By hour four, I knew the swim had officially begun. I felt a bit tired, a bit cranky and a bit sore. I knew my pace was okay, but the doubt crept back inside me. I wasn’t yet halfway and felt like I had already put in a lot of my effort into getting around the island. I took a feed, nice and fast, and decided the upcoming half hour would be spent thinking about my swimming career. Lucky for me, I’ve been swimming since I was five. I started from the beginning. The summer league meets, starting year-round swimming like my brother and sister, qualifying for my state meet, winning my first state title, setting my first record…the works.
Things went amazingly well in my swimming career until I hit my late teens. Those were the low times. The personal struggles and physical setbacks. The depression. The tears. Before I knew it, I was taking another feed, but remained absorbed in my own past. Once my face re-submerged, I was back in that time. See, I quit swimming on a horrifically low note. I was so below my potential, and I knew it. Unfortunately, I was too despondent to care. I could not swim, nor could I walk, and as I hobbled around my college campus on crutches, I felt like a completely defeated person. Gone was the scholarship, gone was the prestige I once owned. I let it slip from my grasp, and I had never forgiven myself for doing so. I swam along, remembering those feelings, shedding a few tears in my goggles.
Oddly, I felt a pure sense of joy during this time. I knew the proceeding events were positive. I was anxious to relive them. I took another feed, all smiles and positivity. Back I went, to the silent environment owned only by myself, full of mindless strokes carrying me toward my ultimate goal. You see, during my final year of college, I decided I was going to move to Ireland. I had visited both as a teenager and during college, and was determined to get myself there. Why? I had no idea. When I arrived in Dublin, I had zero friends, zero connections, and definitely did not have my swimming gear with me. I realised my predicament soon enough, and knew I needed to meet people in the community. So I thought I’d go swimming.
I hadn’t touched a pool in many months, but within weeks, I had joined a masters team, and had taken my first plunge into the sea, freezing like a wet dog, but happy. Within months, I’d signed up to do the Channel. The following two years were a complete renewal of my confidence in myself both as a person and an athlete. I was nowhere near the speed I once had, but that meant nothing to me now. I was doing what I loved. When my arms touched the sand at Cap Gris Nez in France, I felt a feeling I never, ever wanted to relinquish. I felt, for the first time in years, successful. This was huge for me. When I arrived back onto the boat, I knew my world would change. And it did. But, being young, I don’t think I quite understood my inner strength.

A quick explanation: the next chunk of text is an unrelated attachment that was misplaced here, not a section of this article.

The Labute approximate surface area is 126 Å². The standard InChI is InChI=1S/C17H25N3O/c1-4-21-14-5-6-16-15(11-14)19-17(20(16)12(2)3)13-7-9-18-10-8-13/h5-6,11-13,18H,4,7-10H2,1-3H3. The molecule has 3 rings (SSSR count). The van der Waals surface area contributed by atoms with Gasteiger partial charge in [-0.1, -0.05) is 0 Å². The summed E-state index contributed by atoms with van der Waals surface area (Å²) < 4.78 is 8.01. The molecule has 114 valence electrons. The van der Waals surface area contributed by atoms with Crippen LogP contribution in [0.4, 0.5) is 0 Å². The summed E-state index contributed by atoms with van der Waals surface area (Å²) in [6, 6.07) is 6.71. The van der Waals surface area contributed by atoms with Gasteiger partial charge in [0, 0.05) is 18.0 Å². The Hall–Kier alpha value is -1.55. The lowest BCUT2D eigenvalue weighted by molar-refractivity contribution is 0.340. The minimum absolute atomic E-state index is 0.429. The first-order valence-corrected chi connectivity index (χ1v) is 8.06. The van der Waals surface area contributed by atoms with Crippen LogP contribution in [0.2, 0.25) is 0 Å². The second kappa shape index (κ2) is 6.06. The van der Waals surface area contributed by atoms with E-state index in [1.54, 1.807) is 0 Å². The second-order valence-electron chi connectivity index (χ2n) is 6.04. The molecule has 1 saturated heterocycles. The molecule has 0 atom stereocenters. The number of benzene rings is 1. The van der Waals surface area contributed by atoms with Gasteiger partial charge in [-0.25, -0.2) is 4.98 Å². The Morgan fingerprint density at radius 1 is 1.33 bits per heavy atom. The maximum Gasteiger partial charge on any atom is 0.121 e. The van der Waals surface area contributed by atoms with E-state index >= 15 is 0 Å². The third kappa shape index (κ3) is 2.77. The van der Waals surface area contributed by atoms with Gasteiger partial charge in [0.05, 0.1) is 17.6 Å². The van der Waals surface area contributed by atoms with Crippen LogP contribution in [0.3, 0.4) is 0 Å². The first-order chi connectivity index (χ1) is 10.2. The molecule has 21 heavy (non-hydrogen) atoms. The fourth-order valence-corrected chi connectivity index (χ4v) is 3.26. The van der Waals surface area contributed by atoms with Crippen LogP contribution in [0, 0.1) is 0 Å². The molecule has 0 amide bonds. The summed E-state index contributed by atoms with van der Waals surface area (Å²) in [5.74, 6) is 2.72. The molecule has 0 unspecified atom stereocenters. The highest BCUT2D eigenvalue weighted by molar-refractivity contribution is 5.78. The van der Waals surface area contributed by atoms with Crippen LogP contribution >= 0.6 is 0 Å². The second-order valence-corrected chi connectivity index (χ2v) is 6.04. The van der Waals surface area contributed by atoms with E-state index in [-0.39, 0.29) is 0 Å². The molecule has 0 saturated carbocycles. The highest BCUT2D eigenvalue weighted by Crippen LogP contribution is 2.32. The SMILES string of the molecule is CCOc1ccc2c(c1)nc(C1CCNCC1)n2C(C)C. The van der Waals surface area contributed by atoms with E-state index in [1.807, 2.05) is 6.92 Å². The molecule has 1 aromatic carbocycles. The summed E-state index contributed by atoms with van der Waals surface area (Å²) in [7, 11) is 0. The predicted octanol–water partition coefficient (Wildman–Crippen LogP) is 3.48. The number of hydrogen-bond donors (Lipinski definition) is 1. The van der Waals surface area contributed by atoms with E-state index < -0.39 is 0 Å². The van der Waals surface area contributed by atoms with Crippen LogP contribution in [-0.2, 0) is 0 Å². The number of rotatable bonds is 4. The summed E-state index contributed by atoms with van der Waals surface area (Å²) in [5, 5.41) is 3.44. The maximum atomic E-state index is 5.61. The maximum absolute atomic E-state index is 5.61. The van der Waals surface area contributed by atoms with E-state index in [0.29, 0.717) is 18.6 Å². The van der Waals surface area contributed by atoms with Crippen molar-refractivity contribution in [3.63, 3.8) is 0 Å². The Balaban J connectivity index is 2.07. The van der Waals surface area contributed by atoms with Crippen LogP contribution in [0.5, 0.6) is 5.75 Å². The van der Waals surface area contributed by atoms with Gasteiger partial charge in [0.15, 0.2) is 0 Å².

Back to the present. I’m in extreme pain. My shoulders hurt, and every stroke feels like pins are going through my hands. My wrist feels broken. My face is tense, and I feel like every stroke is becoming less and less efficient. I am tired. I am in the final stretch, but that does not mean I am there yet. It is time for me to once again enter that place I went during my Channel swim, when there is nothing is left to give, and you’ve still got sea before you. I sludge on.
The lads smile down at me. I can’t smile back. I want to, but I can’t make my face do it. Too much effort. I continue. I don’t know how long it took, my mind is unreliable, but finally, after hours of effort, I could see the finish. I shook my head in disbelief. I would be, in a matter of minutes, finished. Despite the pain, I could smile.
Jersey was an amazing, altering experience in my life. But being the fastest person to ever do so is secondary to the lesson it bestowed me. After my Channel swim, I still did not understand the inner strength I had. It was my Jersey swim that showed me that. I’ve realised that doubt can be a good thing, if use it in a positive way. I didn’t realise this until the last minute, but I now know better. For me, being nominated for the WOWSA Performance of the Year is great, and I’d love to win it. But, really, in the grand scheme of things, I’ve already won with myself, and I can’t think of anything more satisfying than that.
Vote for Julie for World Open Water Swimming Performance of the Year.
And follow her on Twitter. (She occasionally discusses Coldplay and sushi.)